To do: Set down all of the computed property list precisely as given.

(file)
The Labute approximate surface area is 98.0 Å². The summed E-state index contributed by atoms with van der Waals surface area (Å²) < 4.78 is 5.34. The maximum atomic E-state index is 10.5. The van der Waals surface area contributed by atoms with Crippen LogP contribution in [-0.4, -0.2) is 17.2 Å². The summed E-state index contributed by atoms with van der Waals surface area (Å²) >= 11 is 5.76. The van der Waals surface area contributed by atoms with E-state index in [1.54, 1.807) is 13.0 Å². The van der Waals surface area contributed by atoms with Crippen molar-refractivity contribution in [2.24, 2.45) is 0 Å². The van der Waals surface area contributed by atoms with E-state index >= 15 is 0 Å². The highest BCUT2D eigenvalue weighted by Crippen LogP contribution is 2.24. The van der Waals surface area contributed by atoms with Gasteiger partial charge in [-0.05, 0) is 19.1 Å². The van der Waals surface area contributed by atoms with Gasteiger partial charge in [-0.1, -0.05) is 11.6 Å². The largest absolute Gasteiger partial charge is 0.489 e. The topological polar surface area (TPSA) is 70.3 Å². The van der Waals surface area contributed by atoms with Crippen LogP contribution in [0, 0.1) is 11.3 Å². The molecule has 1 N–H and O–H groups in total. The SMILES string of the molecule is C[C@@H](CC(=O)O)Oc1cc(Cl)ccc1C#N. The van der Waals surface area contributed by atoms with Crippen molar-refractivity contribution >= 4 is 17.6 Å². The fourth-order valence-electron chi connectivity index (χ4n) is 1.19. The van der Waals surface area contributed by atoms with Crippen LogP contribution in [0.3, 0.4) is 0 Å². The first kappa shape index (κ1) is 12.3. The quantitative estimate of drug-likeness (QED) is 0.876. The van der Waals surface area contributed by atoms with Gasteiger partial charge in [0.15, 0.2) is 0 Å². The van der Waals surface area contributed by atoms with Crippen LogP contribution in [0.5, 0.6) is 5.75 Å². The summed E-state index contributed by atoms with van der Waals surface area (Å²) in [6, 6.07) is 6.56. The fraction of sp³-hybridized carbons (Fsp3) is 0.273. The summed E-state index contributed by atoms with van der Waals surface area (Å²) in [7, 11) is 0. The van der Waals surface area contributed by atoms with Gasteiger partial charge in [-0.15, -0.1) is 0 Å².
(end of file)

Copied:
The Labute approximate surface area is 98.0 Å². The summed E-state index contributed by atoms with van der Waals surface area (Å²) < 4.78 is 5.34. The maximum atomic E-state index is 10.5. The van der Waals surface area contributed by atoms with Crippen LogP contribution in [-0.4, -0.2) is 17.2 Å². The summed E-state index contributed by atoms with van der Waals surface area (Å²) >= 11 is 5.76. The van der Waals surface area contributed by atoms with E-state index in [1.54, 1.807) is 13.0 Å². The van der Waals surface area contributed by atoms with Crippen molar-refractivity contribution in [2.24, 2.45) is 0 Å². The van der Waals surface area contributed by atoms with E-state index >= 15 is 0 Å². The highest BCUT2D eigenvalue weighted by Crippen LogP contribution is 2.24. The van der Waals surface area contributed by atoms with Gasteiger partial charge in [-0.05, 0) is 19.1 Å². The van der Waals surface area contributed by atoms with Gasteiger partial charge in [-0.1, -0.05) is 11.6 Å². The largest absolute Gasteiger partial charge is 0.489 e. The topological polar surface area (TPSA) is 70.3 Å². The van der Waals surface area contributed by atoms with Crippen LogP contribution in [0, 0.1) is 11.3 Å². The molecule has 1 N–H and O–H groups in total. The SMILES string of the molecule is C[C@@H](CC(=O)O)Oc1cc(Cl)ccc1C#N. The van der Waals surface area contributed by atoms with Crippen molar-refractivity contribution >= 4 is 17.6 Å². The fourth-order valence-electron chi connectivity index (χ4n) is 1.19. The van der Waals surface area contributed by atoms with Crippen LogP contribution in [0.3, 0.4) is 0 Å². The first kappa shape index (κ1) is 12.3. The quantitative estimate of drug-likeness (QED) is 0.876. The van der Waals surface area contributed by atoms with Gasteiger partial charge in [0.15, 0.2) is 0 Å². The van der Waals surface area contributed by atoms with Crippen LogP contribution in [0.5, 0.6) is 5.75 Å². The summed E-state index contributed by atoms with van der Waals surface area (Å²) in [6, 6.07) is 6.56. The fraction of sp³-hybridized carbons (Fsp3) is 0.273. The summed E-state index contributed by atoms with van der Waals surface area (Å²) in [7, 11) is 0. The van der Waals surface area contributed by atoms with Gasteiger partial charge in [-0.15, -0.1) is 0 Å².